MiLB players, pandemic assistance, and a $15 minimum wage

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A new president, a new White House administration, and a Senate that could actually pass some Democratic party laws without being blocked by the Republicans on everything means we might actually see, well, some of that. Of course, this new era is also opening up with Joe Biden et al trying to tell you that they always meant $1,400 checks when they said $2,000 checks, and that they plan on reaching across the aisle to work with Republicans instead of just leveraging the power they’ve been entrusted with by voters to forcibly slap some bandages over a country that has no hope of stopping the bleeding, but hey. Optimism, or something.

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MLB won’t require fan COVID-19 tests, vaccinations

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Major League Baseball plans on having fans in attendance during the 2021 season, even though America is still in the midst of the pandemic that shortened the 2020 campaign. Sure, we’re seemingly closer to the end of the pandemic than the beginning at this point, but we’ve also begun a vaccination rollout that is doubling as a campaign against the very concept of means testing, so who knows. What we do know is that MLB, per The Los Angeles Times’ Bill Shaikin, won’t be requiring negative COVID-19 tests or proof of vaccination from those fans in attendance.

Their reasoning, at least for the tests? The results are meaningless from a safety perspective for those looking to attend a game:

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Cleveland chose to trade Francisco Lindor, they did not have to

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The Cleveland Indians finally made the trade that we’ve known was coming for years, and dealt star shortstop Francisco Lindor. That it was to the Mets is the only real surprise here, but their ownership recently changed from the Wilpons to Steve Cohen, who is looking to make splashes and reinvigorate a fan base that at this point mostly associates sports with feeling first- and second-hand embarrassment.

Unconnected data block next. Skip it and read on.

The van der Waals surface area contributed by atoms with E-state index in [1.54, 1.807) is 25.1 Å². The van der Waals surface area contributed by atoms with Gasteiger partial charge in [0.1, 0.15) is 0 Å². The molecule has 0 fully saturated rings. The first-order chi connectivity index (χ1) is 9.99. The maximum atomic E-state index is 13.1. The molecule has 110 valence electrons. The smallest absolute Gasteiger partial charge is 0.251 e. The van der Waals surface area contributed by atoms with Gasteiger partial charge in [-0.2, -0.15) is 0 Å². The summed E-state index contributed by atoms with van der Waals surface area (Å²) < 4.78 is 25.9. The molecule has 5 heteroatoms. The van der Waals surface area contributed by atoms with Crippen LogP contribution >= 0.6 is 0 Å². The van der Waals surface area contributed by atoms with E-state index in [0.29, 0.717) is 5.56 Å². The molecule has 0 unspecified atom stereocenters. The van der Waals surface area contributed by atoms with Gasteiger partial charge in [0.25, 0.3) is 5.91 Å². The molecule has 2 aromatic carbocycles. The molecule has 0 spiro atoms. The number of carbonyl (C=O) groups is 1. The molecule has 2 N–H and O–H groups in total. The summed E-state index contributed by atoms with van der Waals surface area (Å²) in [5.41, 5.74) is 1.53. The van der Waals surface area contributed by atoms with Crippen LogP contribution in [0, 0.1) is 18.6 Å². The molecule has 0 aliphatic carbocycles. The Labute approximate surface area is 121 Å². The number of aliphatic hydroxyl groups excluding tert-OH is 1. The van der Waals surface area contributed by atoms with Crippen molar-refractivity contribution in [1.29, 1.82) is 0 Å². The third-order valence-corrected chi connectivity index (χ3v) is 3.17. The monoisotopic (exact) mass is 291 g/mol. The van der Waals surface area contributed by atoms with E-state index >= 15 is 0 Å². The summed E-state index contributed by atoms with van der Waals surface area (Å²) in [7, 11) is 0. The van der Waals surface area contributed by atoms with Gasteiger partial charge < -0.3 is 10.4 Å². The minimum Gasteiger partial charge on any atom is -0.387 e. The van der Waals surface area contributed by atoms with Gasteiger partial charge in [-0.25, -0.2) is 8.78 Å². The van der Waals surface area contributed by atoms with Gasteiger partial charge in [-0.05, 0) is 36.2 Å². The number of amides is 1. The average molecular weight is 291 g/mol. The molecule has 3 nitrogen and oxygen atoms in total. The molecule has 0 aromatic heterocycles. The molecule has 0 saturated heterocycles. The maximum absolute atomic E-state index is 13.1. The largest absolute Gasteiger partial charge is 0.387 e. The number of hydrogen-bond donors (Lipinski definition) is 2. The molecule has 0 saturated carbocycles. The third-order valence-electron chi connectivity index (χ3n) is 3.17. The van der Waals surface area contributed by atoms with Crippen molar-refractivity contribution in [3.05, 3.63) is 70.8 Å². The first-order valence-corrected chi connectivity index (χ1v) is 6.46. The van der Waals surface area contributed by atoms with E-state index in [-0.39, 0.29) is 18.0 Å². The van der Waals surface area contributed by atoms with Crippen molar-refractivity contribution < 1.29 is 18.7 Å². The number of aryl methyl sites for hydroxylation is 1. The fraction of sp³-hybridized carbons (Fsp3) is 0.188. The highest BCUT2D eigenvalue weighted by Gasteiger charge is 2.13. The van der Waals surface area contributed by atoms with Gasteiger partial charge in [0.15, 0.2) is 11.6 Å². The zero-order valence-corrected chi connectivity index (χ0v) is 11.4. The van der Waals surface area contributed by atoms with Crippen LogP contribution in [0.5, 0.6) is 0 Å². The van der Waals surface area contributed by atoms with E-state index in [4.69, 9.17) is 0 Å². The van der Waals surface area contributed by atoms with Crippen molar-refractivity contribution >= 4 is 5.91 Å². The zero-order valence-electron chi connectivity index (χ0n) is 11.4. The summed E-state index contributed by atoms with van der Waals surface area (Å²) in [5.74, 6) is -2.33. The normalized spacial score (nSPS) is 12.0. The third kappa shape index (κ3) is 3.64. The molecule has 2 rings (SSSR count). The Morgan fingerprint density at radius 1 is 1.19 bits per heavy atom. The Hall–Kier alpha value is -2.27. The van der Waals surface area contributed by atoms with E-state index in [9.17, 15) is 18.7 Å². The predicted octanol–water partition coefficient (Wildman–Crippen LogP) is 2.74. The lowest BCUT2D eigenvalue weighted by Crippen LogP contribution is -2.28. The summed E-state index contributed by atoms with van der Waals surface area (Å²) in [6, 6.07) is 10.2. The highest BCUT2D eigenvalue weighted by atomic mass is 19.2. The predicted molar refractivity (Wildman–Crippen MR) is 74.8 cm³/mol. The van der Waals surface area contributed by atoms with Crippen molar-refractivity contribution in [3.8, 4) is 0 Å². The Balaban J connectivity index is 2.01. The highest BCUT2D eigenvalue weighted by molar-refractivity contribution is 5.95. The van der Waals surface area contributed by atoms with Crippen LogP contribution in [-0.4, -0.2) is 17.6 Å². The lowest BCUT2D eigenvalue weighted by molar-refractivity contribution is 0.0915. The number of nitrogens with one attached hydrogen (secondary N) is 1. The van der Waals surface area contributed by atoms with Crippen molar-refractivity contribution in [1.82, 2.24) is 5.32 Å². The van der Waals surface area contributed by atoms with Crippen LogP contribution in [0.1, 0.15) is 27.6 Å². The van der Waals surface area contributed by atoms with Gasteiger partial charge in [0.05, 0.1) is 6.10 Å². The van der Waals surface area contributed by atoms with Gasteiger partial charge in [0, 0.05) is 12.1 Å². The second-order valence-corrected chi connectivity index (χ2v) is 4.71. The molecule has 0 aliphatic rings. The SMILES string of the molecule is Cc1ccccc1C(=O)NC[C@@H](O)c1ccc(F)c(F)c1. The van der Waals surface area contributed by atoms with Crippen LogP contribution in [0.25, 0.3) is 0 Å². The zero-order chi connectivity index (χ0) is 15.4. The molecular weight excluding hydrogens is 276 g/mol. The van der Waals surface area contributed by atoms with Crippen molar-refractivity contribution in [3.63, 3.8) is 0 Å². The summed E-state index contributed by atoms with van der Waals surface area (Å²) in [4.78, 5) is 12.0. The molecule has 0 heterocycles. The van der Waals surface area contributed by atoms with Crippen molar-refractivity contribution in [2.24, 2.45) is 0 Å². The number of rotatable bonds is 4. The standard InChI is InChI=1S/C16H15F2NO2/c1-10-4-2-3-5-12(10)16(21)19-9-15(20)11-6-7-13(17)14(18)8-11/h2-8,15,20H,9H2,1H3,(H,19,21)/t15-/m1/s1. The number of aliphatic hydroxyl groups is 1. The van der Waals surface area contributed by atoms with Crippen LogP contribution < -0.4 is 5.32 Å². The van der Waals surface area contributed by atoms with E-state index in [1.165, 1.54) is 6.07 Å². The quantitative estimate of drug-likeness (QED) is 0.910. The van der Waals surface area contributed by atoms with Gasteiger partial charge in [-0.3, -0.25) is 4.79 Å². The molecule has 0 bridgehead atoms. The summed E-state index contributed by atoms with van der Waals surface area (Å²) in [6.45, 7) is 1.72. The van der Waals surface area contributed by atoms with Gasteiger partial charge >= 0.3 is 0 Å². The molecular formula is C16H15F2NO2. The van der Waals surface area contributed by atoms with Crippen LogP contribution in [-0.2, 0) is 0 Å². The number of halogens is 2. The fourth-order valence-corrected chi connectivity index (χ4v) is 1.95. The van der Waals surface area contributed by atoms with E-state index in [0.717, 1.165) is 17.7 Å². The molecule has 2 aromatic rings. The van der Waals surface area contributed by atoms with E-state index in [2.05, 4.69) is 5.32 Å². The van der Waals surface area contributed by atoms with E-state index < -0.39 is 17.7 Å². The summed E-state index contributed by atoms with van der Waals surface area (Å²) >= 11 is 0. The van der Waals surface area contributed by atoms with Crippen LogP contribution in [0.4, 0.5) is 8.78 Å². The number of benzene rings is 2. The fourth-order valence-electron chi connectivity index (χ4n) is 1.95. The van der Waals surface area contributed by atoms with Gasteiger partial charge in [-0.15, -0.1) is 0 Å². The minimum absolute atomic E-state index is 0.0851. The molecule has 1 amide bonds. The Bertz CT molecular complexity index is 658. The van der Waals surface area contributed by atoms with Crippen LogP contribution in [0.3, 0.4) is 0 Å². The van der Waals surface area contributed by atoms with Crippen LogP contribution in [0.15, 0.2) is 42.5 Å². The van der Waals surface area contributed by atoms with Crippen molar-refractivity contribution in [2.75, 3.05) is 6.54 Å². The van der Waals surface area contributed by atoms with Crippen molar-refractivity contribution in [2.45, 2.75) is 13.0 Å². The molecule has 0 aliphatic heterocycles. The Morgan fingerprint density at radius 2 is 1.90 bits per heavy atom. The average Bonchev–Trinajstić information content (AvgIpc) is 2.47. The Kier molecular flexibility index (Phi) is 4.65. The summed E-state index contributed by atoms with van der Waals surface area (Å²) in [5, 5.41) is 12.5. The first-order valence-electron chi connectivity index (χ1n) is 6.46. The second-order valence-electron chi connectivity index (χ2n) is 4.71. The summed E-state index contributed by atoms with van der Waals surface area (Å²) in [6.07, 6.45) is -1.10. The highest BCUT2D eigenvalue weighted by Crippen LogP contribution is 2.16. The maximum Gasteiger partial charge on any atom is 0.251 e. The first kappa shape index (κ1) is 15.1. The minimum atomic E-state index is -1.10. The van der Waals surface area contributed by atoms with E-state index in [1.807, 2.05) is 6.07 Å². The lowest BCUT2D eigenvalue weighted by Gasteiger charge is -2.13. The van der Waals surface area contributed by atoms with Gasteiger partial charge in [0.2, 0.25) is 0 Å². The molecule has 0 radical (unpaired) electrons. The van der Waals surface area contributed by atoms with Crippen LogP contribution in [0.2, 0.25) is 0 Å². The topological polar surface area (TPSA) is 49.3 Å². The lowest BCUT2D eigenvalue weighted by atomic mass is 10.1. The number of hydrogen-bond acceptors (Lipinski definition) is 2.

As you can imagine was going to happen, this is being framed in some corners as a trade that just Had To Be Made by Cleveland, because they are a poor small-market team that just can’t operate like those mean old teams in large markets that swoop in and force the little guys to trade their best players. Buster Olney, the longtime ESPN reporter who has over one million followers and plenty of TV time to boot, tweeted that Cleveland “had to dump money” in response to the trade. “Had to.” Is any proof offered for this? Of course not: that’s Olney either assuming this is the case because it’s what Cleveland has been insinuating about their finances for years, or it’s what whomever his source in Cleveland told him was the case, and Olney rolled with it instead of questioning it.

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The MLB season should start on time, unless everything keeps getting worse

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Before the new year, there was some concern that Major League Baseball would fight to avoid starting the 2021 regular season at its normally scheduled time. I even wrote about it for Baseball Prospectus, as part of an explanation for why we didn’t have any answers for that and other questions like whether there would be an expanded postseason again, or if the National League would deploy the designated hitter once more. According to The Athletic’s Evan Drellich, what the owners want doesn’t necessarily matter here, though: the players can just wait them out, and let the collective bargaining agreement handle the rest.

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